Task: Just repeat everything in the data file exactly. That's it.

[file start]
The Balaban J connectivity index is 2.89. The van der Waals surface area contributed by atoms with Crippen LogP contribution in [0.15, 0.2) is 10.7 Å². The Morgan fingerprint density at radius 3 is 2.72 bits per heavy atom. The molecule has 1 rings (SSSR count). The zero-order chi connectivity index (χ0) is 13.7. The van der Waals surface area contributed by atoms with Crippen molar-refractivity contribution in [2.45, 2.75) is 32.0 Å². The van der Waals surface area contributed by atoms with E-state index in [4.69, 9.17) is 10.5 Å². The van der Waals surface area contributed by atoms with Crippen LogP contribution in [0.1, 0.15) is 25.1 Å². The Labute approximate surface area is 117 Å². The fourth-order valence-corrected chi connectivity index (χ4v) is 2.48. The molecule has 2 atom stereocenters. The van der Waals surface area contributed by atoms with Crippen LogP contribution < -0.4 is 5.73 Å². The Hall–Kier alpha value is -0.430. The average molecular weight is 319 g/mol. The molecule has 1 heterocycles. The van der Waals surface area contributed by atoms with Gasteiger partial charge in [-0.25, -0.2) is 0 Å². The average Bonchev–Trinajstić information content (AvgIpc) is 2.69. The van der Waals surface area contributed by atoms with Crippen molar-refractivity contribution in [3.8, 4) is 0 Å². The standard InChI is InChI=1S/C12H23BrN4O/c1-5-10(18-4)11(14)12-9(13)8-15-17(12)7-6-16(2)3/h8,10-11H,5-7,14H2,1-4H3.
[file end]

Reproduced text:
The Balaban J connectivity index is 2.89. The van der Waals surface area contributed by atoms with Crippen LogP contribution in [0.15, 0.2) is 10.7 Å². The Morgan fingerprint density at radius 3 is 2.72 bits per heavy atom. The molecule has 1 rings (SSSR count). The zero-order chi connectivity index (χ0) is 13.7. The van der Waals surface area contributed by atoms with Crippen molar-refractivity contribution in [2.45, 2.75) is 32.0 Å². The van der Waals surface area contributed by atoms with E-state index in [4.69, 9.17) is 10.5 Å². The van der Waals surface area contributed by atoms with Crippen LogP contribution in [0.1, 0.15) is 25.1 Å². The Labute approximate surface area is 117 Å². The fourth-order valence-corrected chi connectivity index (χ4v) is 2.48. The molecule has 2 atom stereocenters. The van der Waals surface area contributed by atoms with Crippen LogP contribution < -0.4 is 5.73 Å². The Hall–Kier alpha value is -0.430. The average molecular weight is 319 g/mol. The molecule has 1 heterocycles. The van der Waals surface area contributed by atoms with Gasteiger partial charge in [-0.25, -0.2) is 0 Å². The average Bonchev–Trinajstić information content (AvgIpc) is 2.69. The van der Waals surface area contributed by atoms with Crippen molar-refractivity contribution in [3.8, 4) is 0 Å². The standard InChI is InChI=1S/C12H23BrN4O/c1-5-10(18-4)11(14)12-9(13)8-15-17(12)7-6-16(2)3/h8,10-11H,5-7,14H2,1-4H3.